This article is written by Server Management Inc. IT systems administrator Timo Puistaja - 19.04.2017, Tartu, Estonia.
Updated by Sten Väise - 03.12..2019
This is one of the best firewalls we have seen in the last years.
All the credit goes to Andis Arins - MikroTik Consltant at WISP TRACON; MikroTik/Microsoft certified trainer; Member of the board in Latvian Internet Association; Review expert for EU in future networking research.
Now lets get to the firewall itself.
Usually we Allow DNS Requests for our clients MikroTiks. Its good idea to make MikroTik you internal DNS server - you can make fake DNS records. (for example elephant.monkey.com = 192.168.x.100). But we need to Drop the DNS requests coming from outside (WAN) otherwise our router will be Open DNS Resolver and sooner or later will be used to attack some other DNS servers.
Our firewalls idea is to block everything coming from outside (WAN) and then start allowing only needed traffic (for example you put up Webserver - then you allow port 80 towards your IP/router and make port forward in NAT to reach the server in your internal network).
Here is the export of our most used firewall, comments showing what each line is for:
/ip firewall filter
add action=drop chain=input comment="Drop DNS requests from public" connection-state=new dst-port=53 in-interface=ether1 protocol=tcp
add action=drop chain=input comment="Drop DNS requests from public" connection-state=new dst-port=53 in-interface=ether1 protocol=udp
add action=drop chain=input comment="Disallow weird packets" connection-state=invalid
add action=accept chain=input comment="Allow LAN access to router and Internet" connection-state=new in-interface=bridge1-LAN
add action=fasttrack-connection chain=forward comment="FastTrack Established and Related" connection-state=established,related
add action=accept chain=input comment="Allow connections that originated from LAN" connection-state=established
add action=accept chain=input comment="Allow connections that originated from LAN" connection-state=related
add action=accept chain=input comment="Allow ping ICMP from anywhere" protocol=icmp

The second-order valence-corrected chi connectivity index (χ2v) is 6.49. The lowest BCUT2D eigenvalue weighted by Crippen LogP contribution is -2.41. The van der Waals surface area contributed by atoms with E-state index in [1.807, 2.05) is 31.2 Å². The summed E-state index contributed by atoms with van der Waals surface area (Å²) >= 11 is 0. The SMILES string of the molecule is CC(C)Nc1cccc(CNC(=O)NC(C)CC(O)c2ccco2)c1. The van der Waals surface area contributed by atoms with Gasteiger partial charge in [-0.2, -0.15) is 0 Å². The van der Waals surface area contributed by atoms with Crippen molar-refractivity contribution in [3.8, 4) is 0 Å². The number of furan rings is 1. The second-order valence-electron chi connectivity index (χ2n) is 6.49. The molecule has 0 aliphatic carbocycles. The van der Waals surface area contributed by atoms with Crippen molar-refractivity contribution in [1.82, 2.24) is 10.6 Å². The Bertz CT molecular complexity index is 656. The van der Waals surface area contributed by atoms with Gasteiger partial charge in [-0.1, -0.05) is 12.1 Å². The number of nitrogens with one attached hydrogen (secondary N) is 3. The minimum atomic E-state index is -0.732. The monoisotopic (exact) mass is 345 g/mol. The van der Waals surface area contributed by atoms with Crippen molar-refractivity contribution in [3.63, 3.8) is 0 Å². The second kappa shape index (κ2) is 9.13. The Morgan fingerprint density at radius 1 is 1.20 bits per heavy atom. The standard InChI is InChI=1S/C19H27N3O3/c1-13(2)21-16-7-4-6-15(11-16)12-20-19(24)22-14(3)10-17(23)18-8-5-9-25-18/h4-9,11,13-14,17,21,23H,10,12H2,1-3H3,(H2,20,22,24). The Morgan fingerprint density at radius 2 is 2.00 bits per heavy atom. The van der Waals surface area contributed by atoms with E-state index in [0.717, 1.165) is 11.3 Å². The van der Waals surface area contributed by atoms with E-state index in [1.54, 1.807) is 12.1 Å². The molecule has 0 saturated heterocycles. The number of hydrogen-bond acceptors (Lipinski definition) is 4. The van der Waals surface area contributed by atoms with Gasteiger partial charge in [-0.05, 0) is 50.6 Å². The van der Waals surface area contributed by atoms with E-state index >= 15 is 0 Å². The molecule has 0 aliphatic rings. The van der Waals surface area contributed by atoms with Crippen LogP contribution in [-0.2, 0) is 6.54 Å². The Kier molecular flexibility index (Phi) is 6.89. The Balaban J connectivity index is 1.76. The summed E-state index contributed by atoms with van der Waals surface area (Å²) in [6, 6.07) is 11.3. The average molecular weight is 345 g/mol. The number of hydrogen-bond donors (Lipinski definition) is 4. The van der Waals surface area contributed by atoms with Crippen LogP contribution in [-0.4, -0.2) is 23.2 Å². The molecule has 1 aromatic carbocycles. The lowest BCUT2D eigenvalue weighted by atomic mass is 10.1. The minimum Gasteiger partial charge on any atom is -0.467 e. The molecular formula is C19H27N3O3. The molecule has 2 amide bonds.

add action=accept chain=input comment="Allow WAN access to router" dst-port=8291 protocol=tcp
add action=drop chain=input comment="Disallow anything from anywhere on any interface"
add action=drop chain=forward comment="Disallow weird packets" connection-state=invalid
If you are using the firewall mentioned above you just need to add another rule. I´ll give you some examples and explain them.
For example you will build your own webserver in the home/office and want people from all over the world acces it - so you need to open up ports 80 (HTTP) and 443 (HTTPS) and later on do port forwarding. Also you probably want to access you webserver on port 22 (SSH).
Note: It´s more secure to configure VPN to access your LAN and then connect with SSH - MikroTik RouterOS - SSTP VPN with certificates
So you need a firewall rule that allows those ports mentioned above, here it is:
add action=accept chain=input comment="Allow HTTP access to router" dst-port=80 protocol=tcp
add action=accept chain=input comment="Allow HTTPS access to router" dst-port=443 protocol=tcp
You can change the comments and ports in the rules accordingly. (23 for Telnet; 21 for FTP; 22 for SSH; 143 for IMAP; 25 for SMTP; 993 for IMAPS; 587 for SMTPS etc.)
When you have learned the basics of computer networking its really simple, my article is here - MikroTik RouterOS - Port Forwarding.
Before doing port forwarding you need your MikroTik RouterOS great firewall to allow traffic for this port.